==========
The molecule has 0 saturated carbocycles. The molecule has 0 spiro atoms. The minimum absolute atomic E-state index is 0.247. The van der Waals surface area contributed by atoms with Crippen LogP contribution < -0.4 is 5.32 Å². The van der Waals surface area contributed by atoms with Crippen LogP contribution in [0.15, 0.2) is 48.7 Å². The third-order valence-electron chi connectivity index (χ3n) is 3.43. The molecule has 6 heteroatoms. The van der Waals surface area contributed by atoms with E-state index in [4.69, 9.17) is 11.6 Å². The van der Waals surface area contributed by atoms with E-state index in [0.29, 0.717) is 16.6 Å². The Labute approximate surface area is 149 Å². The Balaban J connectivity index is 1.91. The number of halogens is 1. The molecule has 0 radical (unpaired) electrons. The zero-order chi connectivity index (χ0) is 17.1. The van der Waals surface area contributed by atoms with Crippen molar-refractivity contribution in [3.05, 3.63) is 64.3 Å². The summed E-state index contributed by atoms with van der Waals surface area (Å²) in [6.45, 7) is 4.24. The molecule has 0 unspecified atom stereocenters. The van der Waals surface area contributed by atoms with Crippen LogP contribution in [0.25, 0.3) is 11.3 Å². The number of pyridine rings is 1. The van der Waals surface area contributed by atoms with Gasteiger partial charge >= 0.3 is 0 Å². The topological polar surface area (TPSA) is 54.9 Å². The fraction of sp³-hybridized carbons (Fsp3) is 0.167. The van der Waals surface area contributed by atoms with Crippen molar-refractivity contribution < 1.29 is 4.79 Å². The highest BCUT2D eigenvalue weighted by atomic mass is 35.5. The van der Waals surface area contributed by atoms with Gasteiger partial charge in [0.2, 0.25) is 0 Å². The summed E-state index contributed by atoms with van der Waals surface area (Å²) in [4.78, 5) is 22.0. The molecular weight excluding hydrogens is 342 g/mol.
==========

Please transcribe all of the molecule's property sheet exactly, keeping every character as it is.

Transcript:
The molecule has 0 saturated carbocycles. The molecule has 0 spiro atoms. The minimum absolute atomic E-state index is 0.247. The van der Waals surface area contributed by atoms with Crippen LogP contribution < -0.4 is 5.32 Å². The van der Waals surface area contributed by atoms with Crippen LogP contribution in [0.15, 0.2) is 48.7 Å². The third-order valence-electron chi connectivity index (χ3n) is 3.43. The molecule has 6 heteroatoms. The van der Waals surface area contributed by atoms with E-state index in [4.69, 9.17) is 11.6 Å². The van der Waals surface area contributed by atoms with E-state index in [0.29, 0.717) is 16.6 Å². The Labute approximate surface area is 149 Å². The Balaban J connectivity index is 1.91. The number of halogens is 1. The molecule has 0 radical (unpaired) electrons. The zero-order chi connectivity index (χ0) is 17.1. The van der Waals surface area contributed by atoms with Crippen molar-refractivity contribution in [3.05, 3.63) is 64.3 Å². The summed E-state index contributed by atoms with van der Waals surface area (Å²) in [6.45, 7) is 4.24. The molecule has 0 unspecified atom stereocenters. The van der Waals surface area contributed by atoms with Crippen LogP contribution in [0.25, 0.3) is 11.3 Å². The number of pyridine rings is 1. The van der Waals surface area contributed by atoms with Gasteiger partial charge >= 0.3 is 0 Å². The topological polar surface area (TPSA) is 54.9 Å². The fraction of sp³-hybridized carbons (Fsp3) is 0.167. The van der Waals surface area contributed by atoms with Crippen molar-refractivity contribution < 1.29 is 4.79 Å². The highest BCUT2D eigenvalue weighted by atomic mass is 35.5. The van der Waals surface area contributed by atoms with Gasteiger partial charge in [0.2, 0.25) is 0 Å². The summed E-state index contributed by atoms with van der Waals surface area (Å²) in [4.78, 5) is 22.0. The molecular weight excluding hydrogens is 342 g/mol.